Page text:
Also taking place in 2022, Hi-Wire Brewing has previously announced a future location in Charlotte, N.C.’s South End neighborhood planned to open this spring as well as a two-level Cincinnati taproom opening near the end of the year. A taproom in a yet-to-be-announced city has also been teased to open in late summer 2022.

This continued aggressive growth backs up one major pillar of the company’s mission statement, which is to “cultivate community” both amongst the brewery’s staff and within the cities that are home to Hi-Wire taprooms. “Even though we’re from Asheville, opening these new taprooms allows us to create environments that bring people together and support the community more than we ever could if we just sold our beer there,” said Javier Bolea, Hi-Wire Brewing’s creative director.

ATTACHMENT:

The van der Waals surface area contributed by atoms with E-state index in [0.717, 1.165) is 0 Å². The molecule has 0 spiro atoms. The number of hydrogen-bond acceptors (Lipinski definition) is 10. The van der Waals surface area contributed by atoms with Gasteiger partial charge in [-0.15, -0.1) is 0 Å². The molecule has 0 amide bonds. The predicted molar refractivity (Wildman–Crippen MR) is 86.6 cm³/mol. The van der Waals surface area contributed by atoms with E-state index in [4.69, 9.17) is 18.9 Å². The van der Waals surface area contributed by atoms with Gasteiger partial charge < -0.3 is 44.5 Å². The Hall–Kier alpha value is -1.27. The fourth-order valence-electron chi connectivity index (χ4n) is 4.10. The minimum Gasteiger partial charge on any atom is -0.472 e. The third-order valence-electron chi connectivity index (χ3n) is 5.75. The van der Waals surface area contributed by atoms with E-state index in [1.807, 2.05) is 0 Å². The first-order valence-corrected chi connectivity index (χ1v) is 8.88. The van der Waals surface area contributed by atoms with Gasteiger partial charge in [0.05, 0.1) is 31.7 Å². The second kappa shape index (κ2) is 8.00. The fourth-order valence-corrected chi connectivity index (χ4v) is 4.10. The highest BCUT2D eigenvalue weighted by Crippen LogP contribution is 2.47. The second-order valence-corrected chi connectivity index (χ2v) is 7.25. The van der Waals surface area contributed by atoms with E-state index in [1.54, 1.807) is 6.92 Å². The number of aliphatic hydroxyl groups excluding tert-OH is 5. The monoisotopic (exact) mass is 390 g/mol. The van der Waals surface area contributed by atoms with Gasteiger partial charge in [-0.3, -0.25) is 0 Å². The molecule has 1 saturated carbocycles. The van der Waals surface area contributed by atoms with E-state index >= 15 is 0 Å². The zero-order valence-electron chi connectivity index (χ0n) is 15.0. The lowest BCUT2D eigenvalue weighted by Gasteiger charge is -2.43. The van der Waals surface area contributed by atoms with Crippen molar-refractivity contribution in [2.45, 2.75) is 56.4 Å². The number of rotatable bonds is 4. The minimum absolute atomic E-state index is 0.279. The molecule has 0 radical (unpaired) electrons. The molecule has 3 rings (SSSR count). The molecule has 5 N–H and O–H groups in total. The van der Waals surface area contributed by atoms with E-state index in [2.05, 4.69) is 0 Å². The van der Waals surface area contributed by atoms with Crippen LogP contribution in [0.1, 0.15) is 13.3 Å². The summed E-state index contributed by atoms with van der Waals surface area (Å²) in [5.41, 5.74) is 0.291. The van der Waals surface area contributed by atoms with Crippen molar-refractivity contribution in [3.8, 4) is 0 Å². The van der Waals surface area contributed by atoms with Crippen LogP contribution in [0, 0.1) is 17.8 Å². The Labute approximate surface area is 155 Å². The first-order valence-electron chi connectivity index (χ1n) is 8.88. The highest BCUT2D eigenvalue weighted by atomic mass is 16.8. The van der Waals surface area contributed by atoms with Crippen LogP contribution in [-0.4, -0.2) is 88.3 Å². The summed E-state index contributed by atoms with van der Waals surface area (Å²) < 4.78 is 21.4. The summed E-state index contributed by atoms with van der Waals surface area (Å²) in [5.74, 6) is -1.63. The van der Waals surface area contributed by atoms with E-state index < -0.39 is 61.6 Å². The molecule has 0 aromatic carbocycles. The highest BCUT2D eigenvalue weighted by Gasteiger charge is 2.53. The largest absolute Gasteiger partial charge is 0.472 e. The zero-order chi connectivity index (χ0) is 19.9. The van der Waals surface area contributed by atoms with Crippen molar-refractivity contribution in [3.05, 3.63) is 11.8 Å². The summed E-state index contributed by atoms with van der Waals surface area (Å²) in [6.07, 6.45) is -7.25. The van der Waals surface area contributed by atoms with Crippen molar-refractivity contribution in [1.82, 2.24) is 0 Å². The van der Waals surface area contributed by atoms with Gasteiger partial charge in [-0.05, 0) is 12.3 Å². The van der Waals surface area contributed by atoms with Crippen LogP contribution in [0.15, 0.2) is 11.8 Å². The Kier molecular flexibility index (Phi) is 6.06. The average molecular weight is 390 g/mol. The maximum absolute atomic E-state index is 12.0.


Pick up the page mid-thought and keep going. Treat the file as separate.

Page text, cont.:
In the past 13 months, Hi-Wire has opened taprooms in Wilmington, N.C., in December 2020 followed by the August 2021 opening of its first Kentucky-based taproom in Louisville, and most recently, a third Asheville location opened in November 2021 that is one part outdoor beer garden and one part distribution center. Each family-friendly taproom is packed with games, colorful murals, and over 20 taps of Hi-Wire beer and also has a full calendar of events from beer festivals and release parties to history nights and tarot readings. The impact these taprooms have in their communities is instant, but it goes beyond simply having a good time. Bolea continued, “Hi-Wire is for the people. Our taprooms and beer are approachable and fun, but each location also offers us another avenue for charitable contribution.” Following the catastrophic destruction by tornadoes in the western part of the state in early December, Hi-Wire’s Louisville taproom immediately joined the effort to collect donations for victims and was able to deliver a truckload of non-perishable food, water, toiletries, and other necessary items along with over $200 in gift cards to those impacted. In June, Hi-Wire taprooms collectively raised over $2600 for local LGBTQ+ organizations in Asheville, N.C., Durham, N.C., Knoxville, T.N., and Wilmington, N.C.. This comes in addition to regular charity pint nights and events benefiting local organizations like The Pat Summitt Foundation in Knoxville, The Animal Protection Society of Durham, and Wilmington’s Northside Food Cooperative.